Debuting more than six months before its scheduled release with an extremely minimal amount of information present, the press screening for “The Lost City Of Z” was one of the New York Film Festival’s most anticipated. The film is based on the true story of Percy Fawcett, the legendary British explorer who disappeared with his son without a trace while in search of an ancient, El Dorado-esque city in the Amazon, and is adapted from David Grann‘s non-fiction book of the same name.

Following the screening, director James Gray and actors Sienna Miller, Tom Holland, Robert Pattinson, and Angus Macfadyen sat down with NYFF Festival Director Kent Jones in a hilarious, aloof press conference (of which Gray mostly dominated, proving to be a real character himself) to discuss matters such as character motivation, the grueling shoot, and the film distribution process.

READ MORE: James Gray Explores Jungles, Obsession & The Path To Glory In The ‘Lost City Of Z’ [NYFF Review]

On delineating from the book
“The book is quite good, actually, it’s excellent — which is why you shouldn’t read it, actually, because then you’ll say ‘it’s good but it’s not as good as the book’,” Gray said. “Half the book is basically a version of me, writer David Grann going into the jungle, and the other half is Fawcett’s life. I didn’t want to do a thing where we’re basically following me in the jungle, because I’m not all that interesting, so I decided to stick to the simple thing.

“I didn’t want it to be a biopic. I didn’t want it to only be about Fawcett… What I wanted it to be was a comment on an age. Not only on who we were then and who we are now, but also on how we fight the same battles. The front page of the newspaper easily tells you that the patriarchy is at full force. I thought that Sienna’s character [the wife that Fawcett leaves behind to explore] was extremely important. The extension of our sympathies is crucial to make something that makes a lasting impact, so I tried to give her character as much importance and humanity in the story as Fawcett — and Robert’s character and Angus’ character.”

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On shooting in the jungle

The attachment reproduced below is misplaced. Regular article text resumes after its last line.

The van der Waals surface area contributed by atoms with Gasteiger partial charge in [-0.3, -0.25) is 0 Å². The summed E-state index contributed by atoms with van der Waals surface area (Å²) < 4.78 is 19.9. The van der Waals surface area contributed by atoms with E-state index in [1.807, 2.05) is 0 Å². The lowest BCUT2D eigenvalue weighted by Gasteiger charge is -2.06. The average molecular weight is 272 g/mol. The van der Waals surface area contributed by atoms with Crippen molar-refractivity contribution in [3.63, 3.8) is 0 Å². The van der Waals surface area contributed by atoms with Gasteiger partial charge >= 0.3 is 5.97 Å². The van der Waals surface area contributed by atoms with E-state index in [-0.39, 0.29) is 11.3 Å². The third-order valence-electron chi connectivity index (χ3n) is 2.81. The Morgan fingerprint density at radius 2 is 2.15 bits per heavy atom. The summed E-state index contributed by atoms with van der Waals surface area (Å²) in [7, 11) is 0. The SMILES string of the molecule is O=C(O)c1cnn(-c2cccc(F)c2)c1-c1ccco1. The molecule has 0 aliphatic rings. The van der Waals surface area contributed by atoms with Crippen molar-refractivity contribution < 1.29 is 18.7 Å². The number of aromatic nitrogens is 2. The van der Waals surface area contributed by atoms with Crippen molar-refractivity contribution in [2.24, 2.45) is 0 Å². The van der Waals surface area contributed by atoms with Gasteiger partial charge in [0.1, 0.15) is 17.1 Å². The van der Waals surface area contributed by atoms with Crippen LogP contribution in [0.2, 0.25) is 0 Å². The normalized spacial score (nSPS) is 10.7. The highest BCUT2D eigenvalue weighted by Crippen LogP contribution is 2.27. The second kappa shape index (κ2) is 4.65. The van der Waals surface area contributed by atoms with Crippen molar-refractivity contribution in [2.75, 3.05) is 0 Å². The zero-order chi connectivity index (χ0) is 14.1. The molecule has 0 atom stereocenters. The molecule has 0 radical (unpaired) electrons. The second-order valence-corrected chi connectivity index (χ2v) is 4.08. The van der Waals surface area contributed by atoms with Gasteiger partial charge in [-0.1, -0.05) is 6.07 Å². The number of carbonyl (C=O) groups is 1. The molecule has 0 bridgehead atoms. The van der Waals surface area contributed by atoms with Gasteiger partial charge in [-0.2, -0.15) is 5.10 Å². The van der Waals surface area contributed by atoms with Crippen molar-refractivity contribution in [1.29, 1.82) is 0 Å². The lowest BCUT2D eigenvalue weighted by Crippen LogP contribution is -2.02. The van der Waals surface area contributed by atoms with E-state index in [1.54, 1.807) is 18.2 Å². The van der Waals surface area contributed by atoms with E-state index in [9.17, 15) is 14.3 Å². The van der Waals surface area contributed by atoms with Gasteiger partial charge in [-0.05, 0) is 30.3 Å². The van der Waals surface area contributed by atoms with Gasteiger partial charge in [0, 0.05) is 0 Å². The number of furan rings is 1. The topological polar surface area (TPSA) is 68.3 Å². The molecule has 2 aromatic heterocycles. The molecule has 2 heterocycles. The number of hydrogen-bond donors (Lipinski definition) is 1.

Holland immediately responded: “I don’t miss the jungle. It was pretty but I don’t miss it.”

“It was horrible, of course you shouldn’t miss it!” Gray responded, before continuing: “Speaking for myself — Rob did great, by the way — I’m genetically engineered to be an accountant in the shtetl, so when you put me in 100 degrees at 100% humidity and gloves and the whole thing, with snakes and crocodiles… it was ridiculous!”

Gray then went on to continue a story in which he learned firsthand the difference between a crocodile and a black caiman (larger crocodile) while filming a scene in a river, as well as an anecdote on star Charlie Hunnam. “He was late two hours to set one day and he was never late, so I asked him what was wrong. I hear that he had an insect crawl into his ear and eat part of his eardrum. That was week two. It all went downhill from there.”

More anecdotes on shooting in the jungle arose throughout the press conference. Gray related one about the water in the river rising and flooding the set and sending everyone in a hectic rush for dry land, but was interrupted by Holland breaking his chair. He finished the story, but not before goading Holland to relate another one about how the actor was goaded into attempting a backflip in leather boots prior to filming his final scene, and breaking his nose in the process. “It was the craziest end to any movie I’ve ever made in my whole life, or ever will make,” Gray said.